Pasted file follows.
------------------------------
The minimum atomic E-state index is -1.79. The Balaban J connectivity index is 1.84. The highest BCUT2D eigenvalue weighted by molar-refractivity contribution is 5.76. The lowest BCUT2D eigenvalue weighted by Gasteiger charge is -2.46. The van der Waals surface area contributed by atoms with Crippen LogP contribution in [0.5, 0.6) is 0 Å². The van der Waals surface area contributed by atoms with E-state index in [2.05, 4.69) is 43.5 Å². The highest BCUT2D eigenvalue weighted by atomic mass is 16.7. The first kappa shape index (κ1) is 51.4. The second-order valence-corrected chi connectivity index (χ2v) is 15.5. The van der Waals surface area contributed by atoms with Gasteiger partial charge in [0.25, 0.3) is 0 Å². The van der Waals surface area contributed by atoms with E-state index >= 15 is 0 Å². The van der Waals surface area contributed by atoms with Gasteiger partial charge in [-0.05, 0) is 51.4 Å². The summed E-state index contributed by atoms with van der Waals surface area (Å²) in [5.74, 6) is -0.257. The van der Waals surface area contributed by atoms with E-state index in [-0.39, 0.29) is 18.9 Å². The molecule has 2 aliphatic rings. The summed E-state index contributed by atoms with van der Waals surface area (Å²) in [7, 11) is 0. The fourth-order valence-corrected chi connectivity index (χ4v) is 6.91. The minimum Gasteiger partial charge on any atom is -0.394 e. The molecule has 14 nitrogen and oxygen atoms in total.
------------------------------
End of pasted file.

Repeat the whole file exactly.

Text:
The minimum atomic E-state index is -1.79. The Balaban J connectivity index is 1.84. The highest BCUT2D eigenvalue weighted by molar-refractivity contribution is 5.76. The lowest BCUT2D eigenvalue weighted by Gasteiger charge is -2.46. The van der Waals surface area contributed by atoms with Crippen LogP contribution in [0.5, 0.6) is 0 Å². The van der Waals surface area contributed by atoms with E-state index in [2.05, 4.69) is 43.5 Å². The highest BCUT2D eigenvalue weighted by atomic mass is 16.7. The first kappa shape index (κ1) is 51.4. The second-order valence-corrected chi connectivity index (χ2v) is 15.5. The van der Waals surface area contributed by atoms with Gasteiger partial charge in [0.25, 0.3) is 0 Å². The van der Waals surface area contributed by atoms with E-state index >= 15 is 0 Å². The van der Waals surface area contributed by atoms with Gasteiger partial charge in [-0.05, 0) is 51.4 Å². The summed E-state index contributed by atoms with van der Waals surface area (Å²) in [5.74, 6) is -0.257. The van der Waals surface area contributed by atoms with E-state index in [-0.39, 0.29) is 18.9 Å². The molecule has 2 aliphatic rings. The summed E-state index contributed by atoms with van der Waals surface area (Å²) in [7, 11) is 0. The fourth-order valence-corrected chi connectivity index (χ4v) is 6.91. The minimum Gasteiger partial charge on any atom is -0.394 e. The molecule has 14 nitrogen and oxygen atoms in total.